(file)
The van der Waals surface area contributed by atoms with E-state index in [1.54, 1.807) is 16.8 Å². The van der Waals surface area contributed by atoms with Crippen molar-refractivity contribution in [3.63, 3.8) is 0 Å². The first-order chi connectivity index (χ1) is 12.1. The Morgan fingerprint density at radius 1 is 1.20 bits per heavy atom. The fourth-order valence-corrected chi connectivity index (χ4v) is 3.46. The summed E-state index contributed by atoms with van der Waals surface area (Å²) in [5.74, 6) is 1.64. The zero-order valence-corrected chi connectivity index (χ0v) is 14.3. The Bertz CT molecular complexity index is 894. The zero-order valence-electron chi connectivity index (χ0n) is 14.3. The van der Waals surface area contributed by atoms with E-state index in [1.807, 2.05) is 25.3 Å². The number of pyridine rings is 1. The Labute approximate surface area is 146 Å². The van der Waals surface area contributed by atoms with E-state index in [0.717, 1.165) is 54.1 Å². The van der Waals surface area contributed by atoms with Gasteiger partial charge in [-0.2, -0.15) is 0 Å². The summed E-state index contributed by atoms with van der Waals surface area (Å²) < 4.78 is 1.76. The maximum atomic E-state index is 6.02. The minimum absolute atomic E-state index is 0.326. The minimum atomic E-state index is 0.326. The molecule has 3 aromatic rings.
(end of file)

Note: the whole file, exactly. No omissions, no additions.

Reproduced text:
The van der Waals surface area contributed by atoms with E-state index in [1.54, 1.807) is 16.8 Å². The van der Waals surface area contributed by atoms with Crippen molar-refractivity contribution in [3.63, 3.8) is 0 Å². The first-order chi connectivity index (χ1) is 12.1. The Morgan fingerprint density at radius 1 is 1.20 bits per heavy atom. The fourth-order valence-corrected chi connectivity index (χ4v) is 3.46. The summed E-state index contributed by atoms with van der Waals surface area (Å²) in [5.74, 6) is 1.64. The zero-order valence-corrected chi connectivity index (χ0v) is 14.3. The Bertz CT molecular complexity index is 894. The zero-order valence-electron chi connectivity index (χ0n) is 14.3. The van der Waals surface area contributed by atoms with E-state index in [1.807, 2.05) is 25.3 Å². The number of pyridine rings is 1. The Labute approximate surface area is 146 Å². The van der Waals surface area contributed by atoms with E-state index in [0.717, 1.165) is 54.1 Å². The van der Waals surface area contributed by atoms with Gasteiger partial charge in [-0.2, -0.15) is 0 Å². The summed E-state index contributed by atoms with van der Waals surface area (Å²) < 4.78 is 1.76. The maximum atomic E-state index is 6.02. The minimum absolute atomic E-state index is 0.326. The minimum atomic E-state index is 0.326. The molecule has 3 aromatic rings.